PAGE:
Sunday, December 28, 2008

Free Gimme

On December 24th it was 40 below zero wind chill here in the wind swept plains of Nebraska.
Highway 6, 2008 14 x 11 Oil

On December 26th it was 62 degrees above zero. I'm no rocket surgeon, but that's alot of degrees in just a few days. No wonder I'm feeling a little schizophrenic.

It's also very nearly a New Year. I'm celebrating with a Free Gimme.

I'm giving away warm weather. Green grass. Cool water. Reflections of warm sun.

Platte River, Late Afternoon, 2008 11 x 14 Oil

I'll send you a free (yes ma'am, that's no cost to you!) postcard-sized reproduction of "Platte River, Late Afternoon". I'll sign it, too. It'll bring back memories of summer, a late afternoon by the river. Dip your toes in and listen to the bugs buzzzzzzzzzzzzzzzzzzzzzzzzzzzzzzzzzzzzzzz.

It's yours for the asking. Tell me where to send it and it's there. I'm not looking for anything from you. It's my little gift to those of us who have a hard time getting through the winter months. Zip me an email at and ask for a warm breeze in your mailbox.

Here's hoping your holidays were lovely, and your New Year is full of warm friendships.

Sunday, December 21, 2008

My Christmas List

First off, for those of you who thought I was referring to your Christmas letter...nnnnoooo, it was someone else's letter! Your letter was my favorite!!

Santa's been asking about you. Here are some gift ideas I shared with him for the artists on his list:

A box full of fresh ideas. An ego strong enough to handle criticism. Self cleaning brushes.

Frames that actually look like the picture in the catalog. Self cleaning oil paint lids.

Customers. Did I mention friends?

A place to hang artwork. Good lighting. Time to create.

An open mind. A supportive significant other(s).

Friends. (I may have already mentioned that one.)

Dustless pastels. Just the right color.
Great subject matter.

A receptive audience.

A willingness to mentor others.

A sense of humor.

Last but not least, friends. (You just can't have enough of them.)

What would you like for Christmas?

Sunday, December 14, 2008

C is for Christmas

Ah, it's that time of year, isn't it? You know what I mean.
It's December, the month when all the friends you haven't seen in the last 12 months write to tell you how fabulous their year was.

It's Christmas Letter Time!

Eleven-inch envelopes that normally hold bank balance statements or credit card reminders now carry 8-1/2 by 11-inch pages of dancing snowmen or twirling holly garland wrapped around the years' adventures.

Does no one just stay home and read anymore?

It seems that all my best friends, who I haven't heard a peep out of (out of whom I haven't heard a peep) since their last declaration of Christmas cheer, have traveled the world with their beautiful children in tow. Remember them? The A+ students who organized the Katrina Relief Effort from their elementary school in the 'burbs while directing sight-impaired children across the street at the afterschool program in the projects before heading out to dance class to practice for the lead in the Nutcracker, after which they'll build a house for the neighbors whose house burned down, and train their dog to fetch newspapers for the elderly. Oh, don't forget the bone marrow drive they're thinking of starting? All while wearing white, neatly ironed button-down shirts, actually tucked in to their Dockers. Which are actually pulled up to their waists and belted. Did I mention they dined with the Pope?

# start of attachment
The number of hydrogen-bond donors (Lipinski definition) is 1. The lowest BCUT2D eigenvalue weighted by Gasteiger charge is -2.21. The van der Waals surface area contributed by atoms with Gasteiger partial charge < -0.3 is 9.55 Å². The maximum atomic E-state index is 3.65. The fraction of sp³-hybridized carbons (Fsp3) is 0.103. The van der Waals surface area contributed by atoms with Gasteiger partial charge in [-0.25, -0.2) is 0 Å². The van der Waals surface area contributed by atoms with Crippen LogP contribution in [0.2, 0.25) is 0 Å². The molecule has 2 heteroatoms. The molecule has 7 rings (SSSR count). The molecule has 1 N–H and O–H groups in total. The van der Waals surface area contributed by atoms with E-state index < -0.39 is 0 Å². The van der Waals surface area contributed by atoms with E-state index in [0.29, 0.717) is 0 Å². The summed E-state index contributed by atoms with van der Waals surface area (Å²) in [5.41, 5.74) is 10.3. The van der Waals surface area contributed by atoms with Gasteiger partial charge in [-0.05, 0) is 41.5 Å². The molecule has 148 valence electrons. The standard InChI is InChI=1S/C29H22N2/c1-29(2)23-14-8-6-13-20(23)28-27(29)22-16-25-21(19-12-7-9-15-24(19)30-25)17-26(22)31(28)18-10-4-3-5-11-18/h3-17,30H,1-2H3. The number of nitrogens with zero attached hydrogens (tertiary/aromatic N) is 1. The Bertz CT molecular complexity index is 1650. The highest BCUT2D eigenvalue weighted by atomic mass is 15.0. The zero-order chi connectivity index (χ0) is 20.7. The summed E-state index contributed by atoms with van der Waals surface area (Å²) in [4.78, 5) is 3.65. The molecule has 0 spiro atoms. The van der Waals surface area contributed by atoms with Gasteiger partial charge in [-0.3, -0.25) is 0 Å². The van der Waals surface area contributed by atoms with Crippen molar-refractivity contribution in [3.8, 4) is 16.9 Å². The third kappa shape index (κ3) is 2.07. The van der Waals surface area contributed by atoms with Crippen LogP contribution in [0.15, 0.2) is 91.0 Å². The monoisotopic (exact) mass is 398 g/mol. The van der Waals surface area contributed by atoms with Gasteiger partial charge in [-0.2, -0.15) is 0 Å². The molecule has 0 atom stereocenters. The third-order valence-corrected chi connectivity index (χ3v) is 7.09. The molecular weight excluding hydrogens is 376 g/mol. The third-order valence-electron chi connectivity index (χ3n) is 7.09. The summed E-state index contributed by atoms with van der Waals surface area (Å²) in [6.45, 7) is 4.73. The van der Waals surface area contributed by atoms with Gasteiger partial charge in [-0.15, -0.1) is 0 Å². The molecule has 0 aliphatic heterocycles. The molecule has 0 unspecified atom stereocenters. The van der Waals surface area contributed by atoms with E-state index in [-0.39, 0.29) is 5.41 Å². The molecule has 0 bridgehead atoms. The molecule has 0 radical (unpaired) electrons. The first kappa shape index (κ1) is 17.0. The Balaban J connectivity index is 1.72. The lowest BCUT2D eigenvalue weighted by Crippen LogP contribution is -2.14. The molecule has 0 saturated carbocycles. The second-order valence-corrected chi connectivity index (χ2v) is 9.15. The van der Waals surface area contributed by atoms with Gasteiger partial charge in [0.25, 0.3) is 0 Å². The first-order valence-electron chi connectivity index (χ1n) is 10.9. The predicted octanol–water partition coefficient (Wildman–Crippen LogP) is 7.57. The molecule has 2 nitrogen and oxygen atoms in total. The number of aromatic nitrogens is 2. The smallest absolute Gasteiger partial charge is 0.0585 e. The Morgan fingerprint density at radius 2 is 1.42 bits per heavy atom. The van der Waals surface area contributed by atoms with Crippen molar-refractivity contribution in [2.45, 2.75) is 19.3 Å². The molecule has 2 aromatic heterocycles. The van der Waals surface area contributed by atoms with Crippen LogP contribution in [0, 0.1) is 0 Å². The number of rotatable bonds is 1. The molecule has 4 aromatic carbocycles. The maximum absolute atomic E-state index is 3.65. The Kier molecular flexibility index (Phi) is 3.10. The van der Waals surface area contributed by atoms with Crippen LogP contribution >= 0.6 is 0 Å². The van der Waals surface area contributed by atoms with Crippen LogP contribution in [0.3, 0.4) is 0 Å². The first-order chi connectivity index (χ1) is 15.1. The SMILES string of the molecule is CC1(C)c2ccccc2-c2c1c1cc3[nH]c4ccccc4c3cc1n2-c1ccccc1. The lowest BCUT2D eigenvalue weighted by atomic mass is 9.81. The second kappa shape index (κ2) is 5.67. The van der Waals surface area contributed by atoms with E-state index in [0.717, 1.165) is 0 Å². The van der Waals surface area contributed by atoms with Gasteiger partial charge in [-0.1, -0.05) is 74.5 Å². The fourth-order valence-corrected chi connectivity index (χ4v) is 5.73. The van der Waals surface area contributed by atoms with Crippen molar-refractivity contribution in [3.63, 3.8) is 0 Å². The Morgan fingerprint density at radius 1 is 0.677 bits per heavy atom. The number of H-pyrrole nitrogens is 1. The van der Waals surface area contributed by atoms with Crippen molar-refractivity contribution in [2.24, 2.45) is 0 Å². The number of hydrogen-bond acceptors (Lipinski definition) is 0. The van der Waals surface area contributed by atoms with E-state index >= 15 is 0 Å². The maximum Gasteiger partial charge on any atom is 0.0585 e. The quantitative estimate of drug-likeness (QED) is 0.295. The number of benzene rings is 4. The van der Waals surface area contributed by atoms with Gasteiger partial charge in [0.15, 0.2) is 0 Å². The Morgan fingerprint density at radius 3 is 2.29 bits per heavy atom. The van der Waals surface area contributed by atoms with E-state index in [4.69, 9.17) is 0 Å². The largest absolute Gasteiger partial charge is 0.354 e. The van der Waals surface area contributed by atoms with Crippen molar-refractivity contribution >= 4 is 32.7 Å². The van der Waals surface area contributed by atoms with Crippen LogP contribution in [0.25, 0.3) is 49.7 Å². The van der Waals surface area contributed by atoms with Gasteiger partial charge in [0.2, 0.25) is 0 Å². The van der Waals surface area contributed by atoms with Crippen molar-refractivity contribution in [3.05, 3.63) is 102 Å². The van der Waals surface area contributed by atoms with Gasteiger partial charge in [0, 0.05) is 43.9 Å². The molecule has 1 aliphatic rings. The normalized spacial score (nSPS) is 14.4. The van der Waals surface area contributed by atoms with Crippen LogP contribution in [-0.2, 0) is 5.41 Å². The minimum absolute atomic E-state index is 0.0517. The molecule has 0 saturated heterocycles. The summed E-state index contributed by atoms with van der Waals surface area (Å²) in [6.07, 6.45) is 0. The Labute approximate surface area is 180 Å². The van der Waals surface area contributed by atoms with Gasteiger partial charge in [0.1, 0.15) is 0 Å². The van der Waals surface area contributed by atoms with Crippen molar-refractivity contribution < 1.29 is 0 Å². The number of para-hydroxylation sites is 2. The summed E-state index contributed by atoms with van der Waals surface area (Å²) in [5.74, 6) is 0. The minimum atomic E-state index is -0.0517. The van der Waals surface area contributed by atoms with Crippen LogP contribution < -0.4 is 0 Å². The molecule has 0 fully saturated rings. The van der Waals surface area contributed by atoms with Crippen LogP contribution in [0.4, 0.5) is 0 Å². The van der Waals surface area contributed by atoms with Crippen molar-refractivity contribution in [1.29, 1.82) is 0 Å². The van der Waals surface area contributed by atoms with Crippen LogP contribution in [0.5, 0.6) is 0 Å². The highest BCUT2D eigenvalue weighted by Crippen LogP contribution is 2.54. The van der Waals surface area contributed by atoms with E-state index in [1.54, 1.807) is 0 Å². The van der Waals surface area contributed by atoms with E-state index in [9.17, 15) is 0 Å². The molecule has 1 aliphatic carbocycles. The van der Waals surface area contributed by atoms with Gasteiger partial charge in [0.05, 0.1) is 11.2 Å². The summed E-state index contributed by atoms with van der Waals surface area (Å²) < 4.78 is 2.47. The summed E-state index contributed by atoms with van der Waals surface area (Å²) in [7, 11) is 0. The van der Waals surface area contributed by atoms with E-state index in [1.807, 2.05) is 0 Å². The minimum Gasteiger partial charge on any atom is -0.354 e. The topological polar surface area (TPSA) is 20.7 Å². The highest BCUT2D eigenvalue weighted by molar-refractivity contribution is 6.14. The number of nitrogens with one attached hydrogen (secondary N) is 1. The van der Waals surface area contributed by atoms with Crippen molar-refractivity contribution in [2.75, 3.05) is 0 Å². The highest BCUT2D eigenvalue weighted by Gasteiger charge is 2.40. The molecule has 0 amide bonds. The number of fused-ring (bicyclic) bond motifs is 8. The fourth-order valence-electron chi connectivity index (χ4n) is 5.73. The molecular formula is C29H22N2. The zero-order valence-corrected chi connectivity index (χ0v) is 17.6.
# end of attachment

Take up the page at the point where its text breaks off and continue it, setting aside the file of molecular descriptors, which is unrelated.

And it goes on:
Who are these people?

My Christmas Letter to You:

It was a pretty darned good year. Learned alot. Forgot some. Learned some more. Laughed more than I cried. Added a few more wrinkles and silver hairs. (Note to self: try 20 watt lightbulbs in the bathroom.) Made new friends. Kept the old ones.

Love my family like crazy, every single one of them.

How was your year?

Sunday, December 7, 2008


The last of the green bean casserole has been eaten and we're getting back into some sense of a routine after our Thanksgiving blow-out.

Back in my studio after not having been there for way too long I found myself floundering a bit. What to do? How to do it?

When in doubt, sometimes it helps to break convention and try something out of the ordinary. I'm not talking anything really weird here. I don't paint with condiments or throw things from my second story studio. I refuse to tie my brushes to the Wiggly Dog's tail or paint with my eyes closed. No, I simply reached for some yellow.

Yellow is not my favorite color. No special reason, I just don't reach for it easily in my collection of pastels. I've got several hundred sticks of soft pastels in many different brands, and the yellow group is overly neat and clean compared to the blues, reds, oranges and especially the greens. So, because I was still feeling a little full after our Thanksgiving revelry, I decided to stretch just a teeny tiny bit by going sunny.
Oh, the agony.
I still don't like yellow. I don't read it easily. What looks like an orangey-yellow in my palette turns greeny-yellow on the paper.
Except when it doesn't. Then there's the grey area where it's no longer yellow but not quite green (sorry, I couldn't resist the pun). Reading the warm/cool aspect of that particular blending was giving me a headache.
Look, I get that I'm not doing rocket surgery here. There's no heavy lifting going on. But it's a challenge to keep fresh and not fall asleep at the easel.
Pick a new color. Give it a shot and see what shows up.
Yellow 24 x 18 Pastel 2008

Sunday, November 30, 2008

Recipe for Thanksgiving